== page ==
Background: The United Network for Organ Sharing (UNOS) holds an exclusive federal contract as the Organ Procurement and Transplantation Network (OPTN) to allocate deceased donor organs and certify transplant centers. To do this, UNOS collects data on transplant candidates being listed for transplant, as well as donors & recipients at the time of transplant and during follow-up. This places an administrative burden on transplant centers for which they are not directly compensated. As a federal contractor, UNOS is required to provide an accurate estimate of this burden under the Paperwork Reduction Act (PRA). Previous reviews of UNOS PRA filings demonstrate that they have repeatedly underestimated this burden, by their own admission. This study examines the accuracy of current UNOS estimates by comparing the true burden at selected transplant centers to the official UNOS estimate for each center.
Methods: 15 US transplant centers reported the total time and cost burden of UNOS data submission and the number of each type of data collection form submitted in 2010 and 2011. Total time, cost, and calculated hourly cost for each center was compared to the official UNOS estimate for time, cost, and hourly cost for that volume of forms. Aggregate differences were analyzed for significance.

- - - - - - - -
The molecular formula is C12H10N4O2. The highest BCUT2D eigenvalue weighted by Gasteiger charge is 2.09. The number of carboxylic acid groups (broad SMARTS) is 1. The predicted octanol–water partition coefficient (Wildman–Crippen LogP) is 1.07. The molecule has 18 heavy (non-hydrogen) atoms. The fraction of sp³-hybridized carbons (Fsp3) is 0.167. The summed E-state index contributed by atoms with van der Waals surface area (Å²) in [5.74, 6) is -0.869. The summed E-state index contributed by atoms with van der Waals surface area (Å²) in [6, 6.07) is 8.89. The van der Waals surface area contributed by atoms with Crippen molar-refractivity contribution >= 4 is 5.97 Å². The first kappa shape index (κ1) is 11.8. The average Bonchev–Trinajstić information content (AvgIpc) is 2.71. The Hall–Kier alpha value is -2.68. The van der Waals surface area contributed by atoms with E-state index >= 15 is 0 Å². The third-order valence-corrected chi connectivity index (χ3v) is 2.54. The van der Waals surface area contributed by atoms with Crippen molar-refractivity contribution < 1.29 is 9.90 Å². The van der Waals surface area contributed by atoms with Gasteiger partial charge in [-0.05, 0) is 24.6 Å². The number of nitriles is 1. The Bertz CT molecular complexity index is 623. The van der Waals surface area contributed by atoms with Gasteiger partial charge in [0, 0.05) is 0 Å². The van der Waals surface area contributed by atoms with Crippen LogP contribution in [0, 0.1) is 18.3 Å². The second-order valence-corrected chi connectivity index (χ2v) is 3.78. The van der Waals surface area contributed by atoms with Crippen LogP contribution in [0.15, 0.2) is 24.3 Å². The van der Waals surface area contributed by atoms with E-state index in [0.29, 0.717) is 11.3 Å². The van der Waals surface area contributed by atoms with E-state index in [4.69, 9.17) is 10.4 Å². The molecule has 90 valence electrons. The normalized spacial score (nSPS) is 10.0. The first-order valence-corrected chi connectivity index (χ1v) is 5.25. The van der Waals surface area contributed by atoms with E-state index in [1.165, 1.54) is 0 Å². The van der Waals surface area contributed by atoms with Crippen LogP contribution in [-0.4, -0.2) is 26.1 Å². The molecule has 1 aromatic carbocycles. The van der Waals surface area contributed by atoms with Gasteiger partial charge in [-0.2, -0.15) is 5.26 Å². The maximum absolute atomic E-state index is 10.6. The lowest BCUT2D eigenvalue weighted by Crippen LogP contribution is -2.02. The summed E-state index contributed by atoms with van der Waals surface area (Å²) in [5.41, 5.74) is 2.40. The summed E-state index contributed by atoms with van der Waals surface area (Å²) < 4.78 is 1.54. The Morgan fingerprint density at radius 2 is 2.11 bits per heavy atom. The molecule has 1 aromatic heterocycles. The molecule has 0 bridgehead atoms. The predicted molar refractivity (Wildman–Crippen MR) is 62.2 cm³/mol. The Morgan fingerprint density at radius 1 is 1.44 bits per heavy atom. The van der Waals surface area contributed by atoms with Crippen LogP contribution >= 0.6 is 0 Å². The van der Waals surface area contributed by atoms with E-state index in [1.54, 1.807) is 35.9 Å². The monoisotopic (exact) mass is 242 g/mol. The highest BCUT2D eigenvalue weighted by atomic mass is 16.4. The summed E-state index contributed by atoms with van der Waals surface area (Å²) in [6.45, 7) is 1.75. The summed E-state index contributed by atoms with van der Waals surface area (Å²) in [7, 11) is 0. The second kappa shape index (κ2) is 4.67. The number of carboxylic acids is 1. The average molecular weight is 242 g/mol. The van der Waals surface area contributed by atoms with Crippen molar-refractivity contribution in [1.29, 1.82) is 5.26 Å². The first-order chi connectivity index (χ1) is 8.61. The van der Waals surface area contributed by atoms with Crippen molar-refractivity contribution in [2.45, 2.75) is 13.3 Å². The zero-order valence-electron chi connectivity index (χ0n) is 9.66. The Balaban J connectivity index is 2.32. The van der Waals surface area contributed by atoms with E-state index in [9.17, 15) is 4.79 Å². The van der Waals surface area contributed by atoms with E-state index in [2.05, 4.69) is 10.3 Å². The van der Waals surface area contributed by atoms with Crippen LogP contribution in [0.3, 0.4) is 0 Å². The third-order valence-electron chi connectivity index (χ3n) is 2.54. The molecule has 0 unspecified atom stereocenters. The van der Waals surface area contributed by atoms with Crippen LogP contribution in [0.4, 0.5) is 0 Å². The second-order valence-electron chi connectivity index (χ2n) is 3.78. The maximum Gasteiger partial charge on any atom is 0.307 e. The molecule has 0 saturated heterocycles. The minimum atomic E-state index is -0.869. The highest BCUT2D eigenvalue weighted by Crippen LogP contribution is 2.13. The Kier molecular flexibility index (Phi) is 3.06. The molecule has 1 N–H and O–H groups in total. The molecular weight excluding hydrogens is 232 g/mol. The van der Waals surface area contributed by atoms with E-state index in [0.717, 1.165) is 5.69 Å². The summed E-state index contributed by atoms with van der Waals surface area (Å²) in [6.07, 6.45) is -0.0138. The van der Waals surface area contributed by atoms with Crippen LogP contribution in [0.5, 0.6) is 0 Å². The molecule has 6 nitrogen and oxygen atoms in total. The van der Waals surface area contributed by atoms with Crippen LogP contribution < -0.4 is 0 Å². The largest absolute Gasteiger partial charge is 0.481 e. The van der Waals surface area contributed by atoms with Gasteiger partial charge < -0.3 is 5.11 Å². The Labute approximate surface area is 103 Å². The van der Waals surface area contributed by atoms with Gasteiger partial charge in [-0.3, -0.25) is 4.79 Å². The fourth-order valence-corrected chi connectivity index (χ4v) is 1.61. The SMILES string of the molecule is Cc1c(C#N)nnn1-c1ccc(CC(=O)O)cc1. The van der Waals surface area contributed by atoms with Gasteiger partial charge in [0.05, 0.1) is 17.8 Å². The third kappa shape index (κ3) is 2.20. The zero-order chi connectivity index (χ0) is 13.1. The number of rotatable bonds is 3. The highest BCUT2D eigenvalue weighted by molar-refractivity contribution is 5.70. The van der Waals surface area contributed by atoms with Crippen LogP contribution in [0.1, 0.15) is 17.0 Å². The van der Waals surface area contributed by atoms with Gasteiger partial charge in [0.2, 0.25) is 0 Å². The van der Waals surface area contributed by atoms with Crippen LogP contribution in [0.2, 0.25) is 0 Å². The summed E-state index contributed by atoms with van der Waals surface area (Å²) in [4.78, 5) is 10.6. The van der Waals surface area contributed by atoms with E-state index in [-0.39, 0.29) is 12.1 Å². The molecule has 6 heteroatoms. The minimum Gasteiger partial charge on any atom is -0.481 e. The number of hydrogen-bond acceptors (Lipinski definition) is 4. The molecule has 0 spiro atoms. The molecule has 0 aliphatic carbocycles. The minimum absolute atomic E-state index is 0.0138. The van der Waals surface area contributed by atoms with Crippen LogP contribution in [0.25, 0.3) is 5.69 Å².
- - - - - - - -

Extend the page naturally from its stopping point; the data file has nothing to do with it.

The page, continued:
Results: The total time burden, cost burden, and hourly cost burden were significantly underestimated by UNOS in both 2010 and 2011 (p<.01 for each metric in each year). Total time burden was 250% of the estimate for both 2010 and 2011. Total cost burden was 381% of estimate in 2010 and 398% in 2011. Hourly cost burden was 145% of the estimate for 2010 and 154% for 2011. If these centers are representative of all transplant centers in the United States, UNOS may have underestimated the national burden of transplant center data submission by 248,514 hours and $12,561,714 in 2010, and 274,183 hours and $14,315,002 in 2011.
Conclusions: In the participating centers, UNOS significantly underestimates the administrative burden it places on transplant centers. Federal healthcare reform efforts and competitive pressure from private payers are expecting healthcare providers to provide better care at a lower cost. Policymakers are suggesting the OPTN collect more data for improved assessment of transplant center quality. Accurate knowledge of the actual costs is essential to inform policymakers considering changes to data collection forms, and to allow transplant centers to allocate resources & negotiate reimbursement.
To cite this abstract in AMA style:Xu K, Preczewski L, McNatt G, Ladner D. Burden of OPTN Data Submission: Far More Than Estimated [abstract]. Am J Transplant. 2013; 13 (suppl 5). https://atcmeetingabstracts.com/abstract/burden-of-optn-data-submission-far-more-than-estimated/. Accessed October 31, 2020.
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